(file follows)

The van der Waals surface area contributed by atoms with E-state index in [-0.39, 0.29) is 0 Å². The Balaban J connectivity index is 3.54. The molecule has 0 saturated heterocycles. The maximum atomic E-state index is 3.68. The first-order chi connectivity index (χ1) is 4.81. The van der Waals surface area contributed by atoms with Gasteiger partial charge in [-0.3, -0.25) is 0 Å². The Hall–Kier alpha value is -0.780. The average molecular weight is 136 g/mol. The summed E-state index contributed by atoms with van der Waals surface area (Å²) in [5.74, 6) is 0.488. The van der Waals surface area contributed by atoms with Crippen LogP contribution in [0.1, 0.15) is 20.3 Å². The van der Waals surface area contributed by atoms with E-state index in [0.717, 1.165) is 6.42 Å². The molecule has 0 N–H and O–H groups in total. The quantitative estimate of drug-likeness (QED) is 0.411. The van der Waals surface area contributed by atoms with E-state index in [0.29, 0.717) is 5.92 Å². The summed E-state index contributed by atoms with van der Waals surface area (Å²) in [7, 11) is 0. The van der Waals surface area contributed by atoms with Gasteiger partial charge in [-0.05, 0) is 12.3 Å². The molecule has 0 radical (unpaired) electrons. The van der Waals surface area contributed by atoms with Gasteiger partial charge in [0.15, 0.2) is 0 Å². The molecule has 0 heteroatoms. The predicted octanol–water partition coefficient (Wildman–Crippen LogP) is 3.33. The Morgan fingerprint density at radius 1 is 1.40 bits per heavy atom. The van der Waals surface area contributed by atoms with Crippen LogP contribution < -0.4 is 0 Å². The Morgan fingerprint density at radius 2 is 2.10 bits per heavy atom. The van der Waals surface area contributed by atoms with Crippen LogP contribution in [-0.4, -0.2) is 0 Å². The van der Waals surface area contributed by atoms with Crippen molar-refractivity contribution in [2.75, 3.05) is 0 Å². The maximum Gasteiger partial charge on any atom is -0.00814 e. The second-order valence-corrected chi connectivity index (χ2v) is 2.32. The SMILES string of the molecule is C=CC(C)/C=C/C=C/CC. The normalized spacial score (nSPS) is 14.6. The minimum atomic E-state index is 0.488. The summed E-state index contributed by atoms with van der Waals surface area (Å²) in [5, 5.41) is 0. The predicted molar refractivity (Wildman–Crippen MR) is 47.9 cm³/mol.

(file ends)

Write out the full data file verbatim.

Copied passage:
The van der Waals surface area contributed by atoms with E-state index in [-0.39, 0.29) is 0 Å². The Balaban J connectivity index is 3.54. The molecule has 0 saturated heterocycles. The maximum atomic E-state index is 3.68. The first-order chi connectivity index (χ1) is 4.81. The van der Waals surface area contributed by atoms with Gasteiger partial charge in [-0.3, -0.25) is 0 Å². The Hall–Kier alpha value is -0.780. The average molecular weight is 136 g/mol. The summed E-state index contributed by atoms with van der Waals surface area (Å²) in [5.74, 6) is 0.488. The van der Waals surface area contributed by atoms with Crippen LogP contribution in [0.1, 0.15) is 20.3 Å². The van der Waals surface area contributed by atoms with E-state index in [0.717, 1.165) is 6.42 Å². The molecule has 0 N–H and O–H groups in total. The quantitative estimate of drug-likeness (QED) is 0.411. The van der Waals surface area contributed by atoms with E-state index in [0.29, 0.717) is 5.92 Å². The summed E-state index contributed by atoms with van der Waals surface area (Å²) in [7, 11) is 0. The van der Waals surface area contributed by atoms with Gasteiger partial charge in [-0.05, 0) is 12.3 Å². The molecule has 0 radical (unpaired) electrons. The van der Waals surface area contributed by atoms with Gasteiger partial charge in [0.15, 0.2) is 0 Å². The molecule has 0 heteroatoms. The predicted octanol–water partition coefficient (Wildman–Crippen LogP) is 3.33. The Morgan fingerprint density at radius 1 is 1.40 bits per heavy atom. The van der Waals surface area contributed by atoms with Crippen LogP contribution < -0.4 is 0 Å². The Morgan fingerprint density at radius 2 is 2.10 bits per heavy atom. The van der Waals surface area contributed by atoms with Crippen LogP contribution in [-0.4, -0.2) is 0 Å². The van der Waals surface area contributed by atoms with Crippen molar-refractivity contribution in [2.75, 3.05) is 0 Å². The maximum Gasteiger partial charge on any atom is -0.00814 e. The second-order valence-corrected chi connectivity index (χ2v) is 2.32. The SMILES string of the molecule is C=CC(C)/C=C/C=C/CC. The normalized spacial score (nSPS) is 14.6. The minimum atomic E-state index is 0.488. The summed E-state index contributed by atoms with van der Waals surface area (Å²) in [5, 5.41) is 0. The predicted molar refractivity (Wildman–Crippen MR) is 47.9 cm³/mol.